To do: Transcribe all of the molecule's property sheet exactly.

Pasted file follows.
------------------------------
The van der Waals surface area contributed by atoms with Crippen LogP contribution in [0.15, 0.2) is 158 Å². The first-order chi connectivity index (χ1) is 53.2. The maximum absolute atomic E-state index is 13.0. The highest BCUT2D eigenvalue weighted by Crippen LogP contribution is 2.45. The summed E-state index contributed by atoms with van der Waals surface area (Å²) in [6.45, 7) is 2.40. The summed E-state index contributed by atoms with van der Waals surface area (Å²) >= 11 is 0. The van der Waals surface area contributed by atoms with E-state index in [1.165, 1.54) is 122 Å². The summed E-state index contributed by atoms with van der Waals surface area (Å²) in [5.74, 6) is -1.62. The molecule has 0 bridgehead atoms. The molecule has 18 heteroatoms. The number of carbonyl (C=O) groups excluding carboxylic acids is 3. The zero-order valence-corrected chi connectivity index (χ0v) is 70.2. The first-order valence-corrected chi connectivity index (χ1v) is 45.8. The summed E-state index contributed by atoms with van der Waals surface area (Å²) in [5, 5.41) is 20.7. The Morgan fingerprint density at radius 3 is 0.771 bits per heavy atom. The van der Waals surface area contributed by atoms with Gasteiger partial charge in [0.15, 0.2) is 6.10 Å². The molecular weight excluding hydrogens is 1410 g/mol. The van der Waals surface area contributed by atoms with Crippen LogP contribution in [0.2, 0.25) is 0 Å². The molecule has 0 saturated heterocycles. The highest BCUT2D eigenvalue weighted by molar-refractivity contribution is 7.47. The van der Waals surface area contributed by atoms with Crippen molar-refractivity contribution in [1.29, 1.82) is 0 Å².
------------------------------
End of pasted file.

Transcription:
The van der Waals surface area contributed by atoms with Crippen LogP contribution in [0.15, 0.2) is 158 Å². The first-order chi connectivity index (χ1) is 53.2. The maximum absolute atomic E-state index is 13.0. The highest BCUT2D eigenvalue weighted by Crippen LogP contribution is 2.45. The summed E-state index contributed by atoms with van der Waals surface area (Å²) in [6.45, 7) is 2.40. The summed E-state index contributed by atoms with van der Waals surface area (Å²) >= 11 is 0. The van der Waals surface area contributed by atoms with E-state index in [1.165, 1.54) is 122 Å². The summed E-state index contributed by atoms with van der Waals surface area (Å²) in [5.74, 6) is -1.62. The molecule has 0 bridgehead atoms. The molecule has 18 heteroatoms. The number of carbonyl (C=O) groups excluding carboxylic acids is 3. The zero-order valence-corrected chi connectivity index (χ0v) is 70.2. The first-order valence-corrected chi connectivity index (χ1v) is 45.8. The summed E-state index contributed by atoms with van der Waals surface area (Å²) in [5, 5.41) is 20.7. The Morgan fingerprint density at radius 3 is 0.771 bits per heavy atom. The van der Waals surface area contributed by atoms with Gasteiger partial charge in [0.15, 0.2) is 6.10 Å². The molecular weight excluding hydrogens is 1410 g/mol. The van der Waals surface area contributed by atoms with Crippen LogP contribution in [0.2, 0.25) is 0 Å². The molecule has 0 saturated heterocycles. The highest BCUT2D eigenvalue weighted by molar-refractivity contribution is 7.47. The van der Waals surface area contributed by atoms with Crippen molar-refractivity contribution in [1.29, 1.82) is 0 Å².